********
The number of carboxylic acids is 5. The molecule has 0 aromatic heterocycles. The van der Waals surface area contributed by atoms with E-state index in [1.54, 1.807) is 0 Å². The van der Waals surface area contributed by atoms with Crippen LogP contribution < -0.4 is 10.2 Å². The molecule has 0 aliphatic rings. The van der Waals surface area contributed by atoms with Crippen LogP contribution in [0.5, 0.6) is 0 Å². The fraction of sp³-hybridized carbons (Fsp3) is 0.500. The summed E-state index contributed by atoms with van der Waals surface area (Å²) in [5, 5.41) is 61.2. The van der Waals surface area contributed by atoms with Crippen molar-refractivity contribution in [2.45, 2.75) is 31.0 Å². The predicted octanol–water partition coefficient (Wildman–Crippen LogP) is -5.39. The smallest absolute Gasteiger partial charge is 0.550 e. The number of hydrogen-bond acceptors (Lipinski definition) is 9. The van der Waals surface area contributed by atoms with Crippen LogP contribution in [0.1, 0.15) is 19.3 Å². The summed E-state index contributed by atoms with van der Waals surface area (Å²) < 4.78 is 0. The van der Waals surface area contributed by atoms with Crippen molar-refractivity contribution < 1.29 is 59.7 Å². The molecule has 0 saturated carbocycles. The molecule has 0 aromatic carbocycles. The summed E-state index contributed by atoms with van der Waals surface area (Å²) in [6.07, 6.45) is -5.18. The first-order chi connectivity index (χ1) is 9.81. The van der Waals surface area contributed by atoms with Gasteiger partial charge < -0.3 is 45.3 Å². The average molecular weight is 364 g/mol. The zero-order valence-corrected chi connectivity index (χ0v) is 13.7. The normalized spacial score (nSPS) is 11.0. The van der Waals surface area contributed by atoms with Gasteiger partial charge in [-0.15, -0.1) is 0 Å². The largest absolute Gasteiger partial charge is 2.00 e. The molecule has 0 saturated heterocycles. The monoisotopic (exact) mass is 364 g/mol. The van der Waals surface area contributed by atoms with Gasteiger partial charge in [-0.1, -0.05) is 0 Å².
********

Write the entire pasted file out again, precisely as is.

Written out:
The number of carboxylic acids is 5. The molecule has 0 aromatic heterocycles. The van der Waals surface area contributed by atoms with E-state index in [1.54, 1.807) is 0 Å². The van der Waals surface area contributed by atoms with Crippen LogP contribution < -0.4 is 10.2 Å². The molecule has 0 aliphatic rings. The van der Waals surface area contributed by atoms with Crippen LogP contribution in [0.5, 0.6) is 0 Å². The fraction of sp³-hybridized carbons (Fsp3) is 0.500. The summed E-state index contributed by atoms with van der Waals surface area (Å²) in [5, 5.41) is 61.2. The van der Waals surface area contributed by atoms with Crippen molar-refractivity contribution in [2.45, 2.75) is 31.0 Å². The predicted octanol–water partition coefficient (Wildman–Crippen LogP) is -5.39. The smallest absolute Gasteiger partial charge is 0.550 e. The number of hydrogen-bond acceptors (Lipinski definition) is 9. The van der Waals surface area contributed by atoms with Crippen LogP contribution in [0.1, 0.15) is 19.3 Å². The summed E-state index contributed by atoms with van der Waals surface area (Å²) < 4.78 is 0. The van der Waals surface area contributed by atoms with Crippen molar-refractivity contribution < 1.29 is 59.7 Å². The molecule has 0 saturated carbocycles. The molecule has 0 aromatic carbocycles. The summed E-state index contributed by atoms with van der Waals surface area (Å²) in [6.07, 6.45) is -5.18. The first-order chi connectivity index (χ1) is 9.81. The van der Waals surface area contributed by atoms with Gasteiger partial charge < -0.3 is 45.3 Å². The average molecular weight is 364 g/mol. The zero-order valence-corrected chi connectivity index (χ0v) is 13.7. The normalized spacial score (nSPS) is 11.0. The van der Waals surface area contributed by atoms with Gasteiger partial charge in [-0.15, -0.1) is 0 Å². The largest absolute Gasteiger partial charge is 2.00 e. The molecule has 0 saturated heterocycles. The monoisotopic (exact) mass is 364 g/mol. The van der Waals surface area contributed by atoms with Gasteiger partial charge in [-0.1, -0.05) is 0 Å².